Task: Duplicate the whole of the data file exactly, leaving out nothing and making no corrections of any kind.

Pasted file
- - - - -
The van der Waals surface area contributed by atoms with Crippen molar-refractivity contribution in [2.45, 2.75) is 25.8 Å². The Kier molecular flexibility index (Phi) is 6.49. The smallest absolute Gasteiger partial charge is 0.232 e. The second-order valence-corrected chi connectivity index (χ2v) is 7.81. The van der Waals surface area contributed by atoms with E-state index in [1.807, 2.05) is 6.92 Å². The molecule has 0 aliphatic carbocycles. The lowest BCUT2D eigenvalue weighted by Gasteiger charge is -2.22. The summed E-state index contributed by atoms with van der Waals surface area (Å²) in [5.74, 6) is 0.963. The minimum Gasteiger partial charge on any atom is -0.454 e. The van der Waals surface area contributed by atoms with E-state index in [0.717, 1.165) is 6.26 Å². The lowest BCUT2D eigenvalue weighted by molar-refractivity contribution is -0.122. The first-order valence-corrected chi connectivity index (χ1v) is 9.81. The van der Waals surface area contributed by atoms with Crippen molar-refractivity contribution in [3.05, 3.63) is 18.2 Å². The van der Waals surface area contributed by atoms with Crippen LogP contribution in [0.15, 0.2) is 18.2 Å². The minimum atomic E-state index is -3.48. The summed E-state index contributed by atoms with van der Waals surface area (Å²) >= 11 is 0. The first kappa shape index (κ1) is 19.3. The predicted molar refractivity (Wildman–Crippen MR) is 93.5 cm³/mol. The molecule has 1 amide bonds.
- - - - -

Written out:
The van der Waals surface area contributed by atoms with Crippen molar-refractivity contribution in [2.45, 2.75) is 25.8 Å². The Kier molecular flexibility index (Phi) is 6.49. The smallest absolute Gasteiger partial charge is 0.232 e. The second-order valence-corrected chi connectivity index (χ2v) is 7.81. The van der Waals surface area contributed by atoms with E-state index in [1.807, 2.05) is 6.92 Å². The molecule has 0 aliphatic carbocycles. The lowest BCUT2D eigenvalue weighted by Gasteiger charge is -2.22. The summed E-state index contributed by atoms with van der Waals surface area (Å²) in [5.74, 6) is 0.963. The minimum Gasteiger partial charge on any atom is -0.454 e. The van der Waals surface area contributed by atoms with E-state index in [0.717, 1.165) is 6.26 Å². The lowest BCUT2D eigenvalue weighted by molar-refractivity contribution is -0.122. The first-order valence-corrected chi connectivity index (χ1v) is 9.81. The van der Waals surface area contributed by atoms with Crippen molar-refractivity contribution in [3.05, 3.63) is 18.2 Å². The van der Waals surface area contributed by atoms with Crippen LogP contribution in [0.15, 0.2) is 18.2 Å². The minimum atomic E-state index is -3.48. The summed E-state index contributed by atoms with van der Waals surface area (Å²) >= 11 is 0. The first kappa shape index (κ1) is 19.3. The predicted molar refractivity (Wildman–Crippen MR) is 93.5 cm³/mol. The molecule has 1 amide bonds.